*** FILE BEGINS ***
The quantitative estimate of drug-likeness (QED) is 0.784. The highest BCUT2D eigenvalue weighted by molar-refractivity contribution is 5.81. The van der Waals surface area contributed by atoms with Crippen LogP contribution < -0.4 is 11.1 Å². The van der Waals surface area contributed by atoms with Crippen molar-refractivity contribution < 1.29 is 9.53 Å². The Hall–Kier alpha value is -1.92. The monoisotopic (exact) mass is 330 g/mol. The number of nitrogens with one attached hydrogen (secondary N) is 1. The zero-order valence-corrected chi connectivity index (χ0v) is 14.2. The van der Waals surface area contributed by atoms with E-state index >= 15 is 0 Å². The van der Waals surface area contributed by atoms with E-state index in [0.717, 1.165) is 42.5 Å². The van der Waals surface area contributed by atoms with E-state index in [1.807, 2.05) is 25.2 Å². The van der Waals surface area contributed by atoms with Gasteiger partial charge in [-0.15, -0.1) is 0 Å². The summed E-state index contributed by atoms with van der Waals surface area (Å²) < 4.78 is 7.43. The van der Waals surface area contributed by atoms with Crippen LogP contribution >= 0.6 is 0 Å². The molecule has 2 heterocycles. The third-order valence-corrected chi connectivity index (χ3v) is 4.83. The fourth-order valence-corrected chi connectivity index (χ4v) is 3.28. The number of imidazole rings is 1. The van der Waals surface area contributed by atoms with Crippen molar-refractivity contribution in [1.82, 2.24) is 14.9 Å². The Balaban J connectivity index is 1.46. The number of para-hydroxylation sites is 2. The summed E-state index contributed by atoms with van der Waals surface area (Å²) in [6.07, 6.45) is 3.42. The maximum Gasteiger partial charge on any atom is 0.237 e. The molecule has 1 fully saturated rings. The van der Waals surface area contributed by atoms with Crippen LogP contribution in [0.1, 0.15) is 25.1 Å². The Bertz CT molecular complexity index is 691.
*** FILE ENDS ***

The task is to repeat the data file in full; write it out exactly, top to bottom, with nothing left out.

The quantitative estimate of drug-likeness (QED) is 0.784. The highest BCUT2D eigenvalue weighted by molar-refractivity contribution is 5.81. The van der Waals surface area contributed by atoms with Crippen LogP contribution < -0.4 is 11.1 Å². The van der Waals surface area contributed by atoms with Crippen molar-refractivity contribution < 1.29 is 9.53 Å². The Hall–Kier alpha value is -1.92. The monoisotopic (exact) mass is 330 g/mol. The number of nitrogens with one attached hydrogen (secondary N) is 1. The zero-order valence-corrected chi connectivity index (χ0v) is 14.2. The van der Waals surface area contributed by atoms with E-state index >= 15 is 0 Å². The van der Waals surface area contributed by atoms with E-state index in [0.717, 1.165) is 42.5 Å². The van der Waals surface area contributed by atoms with E-state index in [1.807, 2.05) is 25.2 Å². The van der Waals surface area contributed by atoms with Gasteiger partial charge in [-0.15, -0.1) is 0 Å². The summed E-state index contributed by atoms with van der Waals surface area (Å²) < 4.78 is 7.43. The van der Waals surface area contributed by atoms with Crippen LogP contribution >= 0.6 is 0 Å². The molecule has 2 heterocycles. The third-order valence-corrected chi connectivity index (χ3v) is 4.83. The fourth-order valence-corrected chi connectivity index (χ4v) is 3.28. The number of imidazole rings is 1. The van der Waals surface area contributed by atoms with Crippen molar-refractivity contribution in [1.82, 2.24) is 14.9 Å². The Balaban J connectivity index is 1.46. The number of para-hydroxylation sites is 2. The summed E-state index contributed by atoms with van der Waals surface area (Å²) in [6.07, 6.45) is 3.42. The maximum Gasteiger partial charge on any atom is 0.237 e. The molecule has 1 fully saturated rings. The van der Waals surface area contributed by atoms with Crippen LogP contribution in [0.1, 0.15) is 25.1 Å². The Bertz CT molecular complexity index is 691.